Why it’s time for Utah to buy out alfalfa farmers and let the water flow, Editorial Board writes

Alfalfa farming represents 0.2% of the Utah economy but uses 68% of available water.

(Trent Nelson | The Salt Lake Tribune) Alfalfa fields in Mt. Carmel on Thursday, Nov. 10, 2022.

It is not that alfalfa is evil.

As cultivated crops go, alfalfa rests fairly lightly on the land. You can get several cuttings of hay each growing season, and alfalfa can go five to 10 years between plantings. That amounts to a huge savings of fuel, reduced carbon emissions and an unusually deep root system that helps cut down on erosion.

Unlike many other crops, such as corn and wheat, alfalfa puts nitrogen into the soil, rather than taking it out. That means farmers can rotate crops and use a lot less fertilizer, reducing the chemical runoff that can be a hazard to surrounding territory and water. It grows well at high altitudes, better than almost anything else Utah farmers could produce.


Even with all that going for it, alfalfa has become a greater liability to the overall Utah economy and environment than it is worth. As a state, we are going to have to find a way to fairly wean our neighbors who grow alfalfa away from that crop.

Alfalfa, for all its benefits, sucks up way too much of the one thing Utah does not have enough of. Water.

Recent reports conclude that growing alfalfa and other kinds of hay sucks up 68% of the 5.1 million acre-feet of water diverted every year in Utah. The resulting crop, though it supports some farmers and their communities, amounts to 0.2% of the state’s annual gross domestic product. That’s about what amusement parks generate across the state.

And it’s not as if alfalfa is something Utah consumers really need. It mostly goes to feed livestock of all kinds. Almost a third of it is exported, mostly to China, taking far too much of our water with it.

As far as the nation’s and the state’s need for livestock feed, the 2.2 million tons of alfalfa Utah produced in 2021 amounted to 1.8% of the nation’s total output.

Meanwhile, the Great Salt Lake is drying up before our eyes and has reached record lows. Millions of migrating birds are threatened, as well as the $1.8 billion in annual economic activity from such things as brine shrimp harvesting and mining operations.

Worse, the situation poses a serious environmental threat to the Wasatch Front. The increasingly parched lakebed will be exposed to the wind and blow generations of toxic waste that have settled there into our already overly put-upon air and lungs.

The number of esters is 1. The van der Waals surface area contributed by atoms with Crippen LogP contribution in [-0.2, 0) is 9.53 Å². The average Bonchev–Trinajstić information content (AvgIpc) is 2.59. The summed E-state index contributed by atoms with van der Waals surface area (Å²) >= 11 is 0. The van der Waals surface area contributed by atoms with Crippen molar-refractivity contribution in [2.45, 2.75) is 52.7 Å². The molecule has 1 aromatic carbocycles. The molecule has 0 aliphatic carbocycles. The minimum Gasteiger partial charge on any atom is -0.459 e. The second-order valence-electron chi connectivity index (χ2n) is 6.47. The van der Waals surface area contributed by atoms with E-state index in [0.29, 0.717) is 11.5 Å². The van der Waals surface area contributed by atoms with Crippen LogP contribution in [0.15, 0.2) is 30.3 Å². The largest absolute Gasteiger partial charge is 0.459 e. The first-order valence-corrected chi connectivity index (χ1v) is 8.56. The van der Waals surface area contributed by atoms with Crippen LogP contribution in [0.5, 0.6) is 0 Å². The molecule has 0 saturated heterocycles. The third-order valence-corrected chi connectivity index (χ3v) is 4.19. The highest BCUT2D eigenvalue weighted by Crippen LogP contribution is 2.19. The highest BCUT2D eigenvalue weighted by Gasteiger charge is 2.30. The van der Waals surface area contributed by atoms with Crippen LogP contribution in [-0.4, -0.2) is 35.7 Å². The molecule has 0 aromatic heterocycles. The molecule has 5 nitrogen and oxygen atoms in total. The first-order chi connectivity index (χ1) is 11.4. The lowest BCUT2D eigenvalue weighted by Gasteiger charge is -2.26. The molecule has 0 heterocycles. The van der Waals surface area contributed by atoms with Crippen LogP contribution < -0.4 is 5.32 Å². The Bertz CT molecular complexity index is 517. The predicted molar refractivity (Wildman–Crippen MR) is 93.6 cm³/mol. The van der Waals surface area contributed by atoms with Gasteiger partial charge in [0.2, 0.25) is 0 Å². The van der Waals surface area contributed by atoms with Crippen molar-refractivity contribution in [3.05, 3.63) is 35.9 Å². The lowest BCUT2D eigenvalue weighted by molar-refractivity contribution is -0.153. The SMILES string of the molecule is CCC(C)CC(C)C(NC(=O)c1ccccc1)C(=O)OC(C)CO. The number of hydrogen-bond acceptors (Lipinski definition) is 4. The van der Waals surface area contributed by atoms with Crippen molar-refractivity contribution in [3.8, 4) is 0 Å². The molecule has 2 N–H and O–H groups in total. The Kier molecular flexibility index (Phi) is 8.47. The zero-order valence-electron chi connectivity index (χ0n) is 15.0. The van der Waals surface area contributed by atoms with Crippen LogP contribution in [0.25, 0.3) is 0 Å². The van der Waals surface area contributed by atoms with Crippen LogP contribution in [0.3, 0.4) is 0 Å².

The simple fact is that agriculture - with the possible exception of some boutique products such as cherries, peaches and dairy - is just not the future of Utah. With a booming population and drought conditions that must be considered the new normal, growing crops and livestock is moving to the margins of our economy, not because of the heavy hand of government but due solely to the invisible hand of the marketplace.

One way to be honest about that would be to set the price of water, for farmers as well as industrial and domestic use, at something closer to what it is really worth. The Utah Legislature made a mistake when it recently shunted aside (”for more study”) a bill from state Sen. Dan McCay that would have ended the practice of subsidizing water costs by hiding them in property tax rates rather than charge by the amount of water used.

The Legislature has, though, made some positive moves on water policy. It is moving away from a century of a use-it-or-lose-it approach to water rights, providing ways for rights holders to sell or lease their allotments to the downstream environment without losing their claims to future years’ flow.

Lawmakers are also slowly coming to grips with the fact that, unlike domestic water supplies, a lot of the water going to agriculture is not metered or measured in any way. Farmers don’t pay for it by the gallon or the acre-foot. They buy shares in canal companies and pay for pipes and pumps, but not for water. So there is no economic incentive to use less.

Moving to meter the water used in farming, using market signals to push farmers to use less of a precious commodity, would do a lot of good. But it will also take years to implement.

A more immediate solution would be to use some of the state’s anticipated cash surplus, and remaining federal aid that was intended to get us through the COVID-19 downturn, to offer to buy water rights from farmers upstream of the Great Salt Lake.

The water diverted from the lake over the years followed the path we set for it with the economic system we chose — old water rights, cost-free irrigation, unmetered diversions.

We now can, we now must, design another system. One that holds as few alfalfa farmers as harmless as possible while protecting the lake, thus protecting the rest of us.